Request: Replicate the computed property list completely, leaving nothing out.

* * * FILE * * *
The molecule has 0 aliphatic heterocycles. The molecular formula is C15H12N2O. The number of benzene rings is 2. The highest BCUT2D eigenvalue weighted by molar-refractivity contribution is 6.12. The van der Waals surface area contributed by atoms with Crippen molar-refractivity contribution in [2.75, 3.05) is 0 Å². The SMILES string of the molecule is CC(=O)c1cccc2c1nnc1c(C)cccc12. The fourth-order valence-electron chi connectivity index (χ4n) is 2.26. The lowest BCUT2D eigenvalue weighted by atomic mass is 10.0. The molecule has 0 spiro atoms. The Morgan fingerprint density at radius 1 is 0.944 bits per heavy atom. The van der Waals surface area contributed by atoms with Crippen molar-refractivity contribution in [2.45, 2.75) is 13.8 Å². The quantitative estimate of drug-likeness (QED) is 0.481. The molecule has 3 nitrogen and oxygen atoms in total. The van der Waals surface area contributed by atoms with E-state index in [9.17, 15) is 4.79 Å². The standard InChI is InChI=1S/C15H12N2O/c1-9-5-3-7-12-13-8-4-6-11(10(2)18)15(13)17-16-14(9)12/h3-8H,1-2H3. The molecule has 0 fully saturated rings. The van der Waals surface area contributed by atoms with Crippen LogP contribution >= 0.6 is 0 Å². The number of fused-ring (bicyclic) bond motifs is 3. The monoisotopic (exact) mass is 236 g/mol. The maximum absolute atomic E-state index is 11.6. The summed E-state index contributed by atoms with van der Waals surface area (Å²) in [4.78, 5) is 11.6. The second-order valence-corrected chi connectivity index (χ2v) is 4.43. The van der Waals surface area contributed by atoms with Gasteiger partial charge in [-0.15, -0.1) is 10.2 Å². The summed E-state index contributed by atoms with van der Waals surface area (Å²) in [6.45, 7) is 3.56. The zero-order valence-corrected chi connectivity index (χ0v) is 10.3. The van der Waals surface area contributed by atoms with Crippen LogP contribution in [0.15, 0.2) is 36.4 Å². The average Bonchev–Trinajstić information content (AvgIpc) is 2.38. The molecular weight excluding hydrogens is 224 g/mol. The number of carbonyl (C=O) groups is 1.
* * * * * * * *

The molecule has 0 aliphatic heterocycles. The molecular formula is C15H12N2O. The number of benzene rings is 2. The highest BCUT2D eigenvalue weighted by molar-refractivity contribution is 6.12. The van der Waals surface area contributed by atoms with Crippen molar-refractivity contribution in [2.75, 3.05) is 0 Å². The SMILES string of the molecule is CC(=O)c1cccc2c1nnc1c(C)cccc12. The fourth-order valence-electron chi connectivity index (χ4n) is 2.26. The lowest BCUT2D eigenvalue weighted by atomic mass is 10.0. The molecule has 0 spiro atoms. The Morgan fingerprint density at radius 1 is 0.944 bits per heavy atom. The van der Waals surface area contributed by atoms with Crippen molar-refractivity contribution in [2.45, 2.75) is 13.8 Å². The quantitative estimate of drug-likeness (QED) is 0.481. The molecule has 3 nitrogen and oxygen atoms in total. The van der Waals surface area contributed by atoms with E-state index in [9.17, 15) is 4.79 Å². The standard InChI is InChI=1S/C15H12N2O/c1-9-5-3-7-12-13-8-4-6-11(10(2)18)15(13)17-16-14(9)12/h3-8H,1-2H3. The molecule has 0 fully saturated rings. The van der Waals surface area contributed by atoms with Crippen LogP contribution >= 0.6 is 0 Å². The number of fused-ring (bicyclic) bond motifs is 3. The monoisotopic (exact) mass is 236 g/mol. The maximum absolute atomic E-state index is 11.6. The summed E-state index contributed by atoms with van der Waals surface area (Å²) in [4.78, 5) is 11.6. The second-order valence-corrected chi connectivity index (χ2v) is 4.43. The van der Waals surface area contributed by atoms with Gasteiger partial charge in [-0.15, -0.1) is 10.2 Å². The summed E-state index contributed by atoms with van der Waals surface area (Å²) in [6.45, 7) is 3.56. The zero-order valence-corrected chi connectivity index (χ0v) is 10.3. The van der Waals surface area contributed by atoms with Crippen LogP contribution in [0.15, 0.2) is 36.4 Å². The average Bonchev–Trinajstić information content (AvgIpc) is 2.38. The molecular weight excluding hydrogens is 224 g/mol. The number of carbonyl (C=O) groups is 1.